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Consumer Electronics Show Packed with Pro AV

A few observations from my time at CES By Denise Harrison
Was there really ever a time when we wondered when Pro AV would become mainstream? There was, just a couple of years ago. But walking the floor at CES, you wouldn't think so. Traditional Pro AV companies were all over the place and looked really, really good. It was also clear, particularly in the Home Theater area, that traditional Pro AV companies were the technology leaders. And this looks like the year that demand meets product, consumer interest is way up and products are scaled down in size, power and price.

Here are a few observations from my time at CES:

1. The line between Pro AV and consumer electronics has blurred, and the great dividing line is made up of flat-panel displays and projectors. Not only have the price/performance ratios of projectors, LCDs and plasmas become attractive, the selection is now huge among displays and more than big enough among projectors. And the projector manufacturers have done a fantastic job of designing attractive (and small) casings that not only look great in a home theater but anywhere in the house.

2. The mainstreaming of projectors and flat-panel displays is nothing but good news for screen and mount companies. The quality of screens and mounts was one of the Pro AV world's best kept secrets. Not so any longer, as the screen and mount companies now enjoy much more prominence among home theater installers and consumers. Anyone planning to use a projector at home needs a good screen, and all those pretty flat-panel TVs need a mount or stand to hold the more than 50 million units expected to sell by 2007. Another nice thing for mount companies is that they can now go even further beyond just being utilitarian in their designs. In fact Peerless Industries had one of the coolest mounts I've seen, with a titanium-colored curvy art deco arm that encases all the cables, and full tilt and swivel - very easy and fluid motion for just about any position but backwards.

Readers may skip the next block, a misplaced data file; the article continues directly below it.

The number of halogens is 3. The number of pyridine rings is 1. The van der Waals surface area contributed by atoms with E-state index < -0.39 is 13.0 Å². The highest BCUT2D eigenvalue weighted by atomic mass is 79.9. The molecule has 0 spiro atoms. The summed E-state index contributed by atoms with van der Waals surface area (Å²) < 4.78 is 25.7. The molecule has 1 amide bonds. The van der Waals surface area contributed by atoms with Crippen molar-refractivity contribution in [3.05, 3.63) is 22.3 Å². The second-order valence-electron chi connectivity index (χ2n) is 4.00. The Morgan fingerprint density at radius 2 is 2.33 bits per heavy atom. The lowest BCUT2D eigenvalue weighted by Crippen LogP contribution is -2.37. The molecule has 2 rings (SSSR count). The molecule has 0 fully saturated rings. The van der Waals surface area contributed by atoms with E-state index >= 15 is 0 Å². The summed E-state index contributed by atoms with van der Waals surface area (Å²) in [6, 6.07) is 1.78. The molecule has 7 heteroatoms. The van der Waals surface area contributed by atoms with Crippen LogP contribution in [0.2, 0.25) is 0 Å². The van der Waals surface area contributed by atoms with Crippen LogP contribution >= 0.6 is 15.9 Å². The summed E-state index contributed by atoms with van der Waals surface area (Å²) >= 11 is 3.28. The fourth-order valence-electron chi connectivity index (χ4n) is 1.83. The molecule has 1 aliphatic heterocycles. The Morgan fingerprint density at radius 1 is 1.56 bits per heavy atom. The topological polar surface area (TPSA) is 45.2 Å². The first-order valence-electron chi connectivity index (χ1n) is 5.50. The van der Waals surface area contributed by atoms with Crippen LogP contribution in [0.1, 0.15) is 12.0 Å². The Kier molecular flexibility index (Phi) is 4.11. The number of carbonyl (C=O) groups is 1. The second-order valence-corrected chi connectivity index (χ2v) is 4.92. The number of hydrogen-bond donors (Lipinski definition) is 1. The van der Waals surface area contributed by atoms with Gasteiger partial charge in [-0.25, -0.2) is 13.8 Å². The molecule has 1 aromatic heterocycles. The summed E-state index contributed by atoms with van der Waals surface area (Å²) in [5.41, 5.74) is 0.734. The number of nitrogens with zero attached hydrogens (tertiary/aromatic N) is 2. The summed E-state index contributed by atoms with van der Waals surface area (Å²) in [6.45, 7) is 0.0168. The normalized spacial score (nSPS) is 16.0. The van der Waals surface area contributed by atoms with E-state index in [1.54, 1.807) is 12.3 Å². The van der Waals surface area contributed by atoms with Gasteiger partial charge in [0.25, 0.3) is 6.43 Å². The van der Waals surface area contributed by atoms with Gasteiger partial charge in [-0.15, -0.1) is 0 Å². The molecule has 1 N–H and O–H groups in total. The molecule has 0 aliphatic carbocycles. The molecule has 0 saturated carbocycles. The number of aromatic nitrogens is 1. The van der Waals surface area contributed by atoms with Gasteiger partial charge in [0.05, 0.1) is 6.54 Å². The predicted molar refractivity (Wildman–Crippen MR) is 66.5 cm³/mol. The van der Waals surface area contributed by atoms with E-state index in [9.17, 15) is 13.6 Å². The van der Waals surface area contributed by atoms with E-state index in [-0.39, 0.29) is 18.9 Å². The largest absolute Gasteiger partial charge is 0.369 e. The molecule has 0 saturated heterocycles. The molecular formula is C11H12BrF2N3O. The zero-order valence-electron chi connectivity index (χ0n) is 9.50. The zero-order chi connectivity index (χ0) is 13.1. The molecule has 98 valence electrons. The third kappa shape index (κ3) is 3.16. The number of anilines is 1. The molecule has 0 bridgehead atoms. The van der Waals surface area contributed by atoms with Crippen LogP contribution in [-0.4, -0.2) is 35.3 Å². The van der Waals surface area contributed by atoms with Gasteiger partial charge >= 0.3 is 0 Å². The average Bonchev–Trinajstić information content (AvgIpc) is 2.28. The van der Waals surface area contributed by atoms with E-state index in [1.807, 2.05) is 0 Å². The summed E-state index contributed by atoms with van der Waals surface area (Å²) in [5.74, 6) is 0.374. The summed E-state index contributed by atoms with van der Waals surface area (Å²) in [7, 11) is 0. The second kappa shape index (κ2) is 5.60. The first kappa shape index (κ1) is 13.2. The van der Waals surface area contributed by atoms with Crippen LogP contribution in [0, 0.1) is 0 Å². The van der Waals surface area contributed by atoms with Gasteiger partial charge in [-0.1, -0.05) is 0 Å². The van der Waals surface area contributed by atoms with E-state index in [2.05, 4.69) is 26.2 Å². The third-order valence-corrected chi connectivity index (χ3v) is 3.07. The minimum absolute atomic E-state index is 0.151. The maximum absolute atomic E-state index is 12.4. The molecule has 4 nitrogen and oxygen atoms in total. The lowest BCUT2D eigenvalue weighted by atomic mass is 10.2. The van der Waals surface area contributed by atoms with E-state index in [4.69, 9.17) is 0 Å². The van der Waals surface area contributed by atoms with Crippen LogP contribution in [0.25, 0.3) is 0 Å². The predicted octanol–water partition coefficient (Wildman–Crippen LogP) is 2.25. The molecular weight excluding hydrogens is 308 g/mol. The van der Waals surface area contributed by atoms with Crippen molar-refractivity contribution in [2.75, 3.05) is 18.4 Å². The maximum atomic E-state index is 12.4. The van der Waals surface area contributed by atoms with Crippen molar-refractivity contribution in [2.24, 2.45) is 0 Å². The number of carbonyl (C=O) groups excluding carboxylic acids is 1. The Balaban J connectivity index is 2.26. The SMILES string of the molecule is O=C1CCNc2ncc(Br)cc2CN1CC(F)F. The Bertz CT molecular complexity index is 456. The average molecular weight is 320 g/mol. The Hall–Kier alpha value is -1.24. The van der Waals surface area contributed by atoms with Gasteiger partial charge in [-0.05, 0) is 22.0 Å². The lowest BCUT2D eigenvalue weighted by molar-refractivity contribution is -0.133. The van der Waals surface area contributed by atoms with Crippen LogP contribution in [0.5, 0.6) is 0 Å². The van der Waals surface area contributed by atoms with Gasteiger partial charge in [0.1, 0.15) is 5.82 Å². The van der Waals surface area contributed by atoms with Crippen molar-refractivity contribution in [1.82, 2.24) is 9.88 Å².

3. DLP TVs were everywhere. InFocus, LG, Loewe, Samsung, SIM2, Optoma, Panasonic, Thomson/RCA, and Zenith all had DLP TVs, according to TI. I was blown away by the pictures on the DLP TVs in the Optoma booth. Optoma's new DLP TVs use TI's HD2 chipset (around a year ago, that chipset was called "Mustang.") They looked absolutely incredible. Optoma also had a small theater set up with its new H30 home theater projector. Granted, the theater was completely dark, but the 800-lumen, 2000:1 contrast ratio and SVGA resolution looked really good, probably because of TI's Double Data Rate DLP with a four-speed, six-segment color wheel as well as scaling and deinterlacing from Pixelworks. Especially nice for under $1,400.

4. Speaking of TI, the company had a prototype of its new HD3 chipset in a 61" Samsung casing. It had1080p1920x1080 resolution - seriously nice -- but what I found most impressive was TI's SmoothPicture technology, which is supposed to all but eliminate pixilation, and really does. I looked at this TV from quite close up and it was about as smooth as possible.

5. Finding Nemo: Not a Problem. Tons of display companies were using its incredible detail and color to show off their products. I think I could have seen the entire movie in about 35 pieces just from walking the show floor.

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Related Keywords:Pro AV, mainstream, walking the floor, CES, Home Theater, technology leaders, consumer interest, power, price, Denise Harrison

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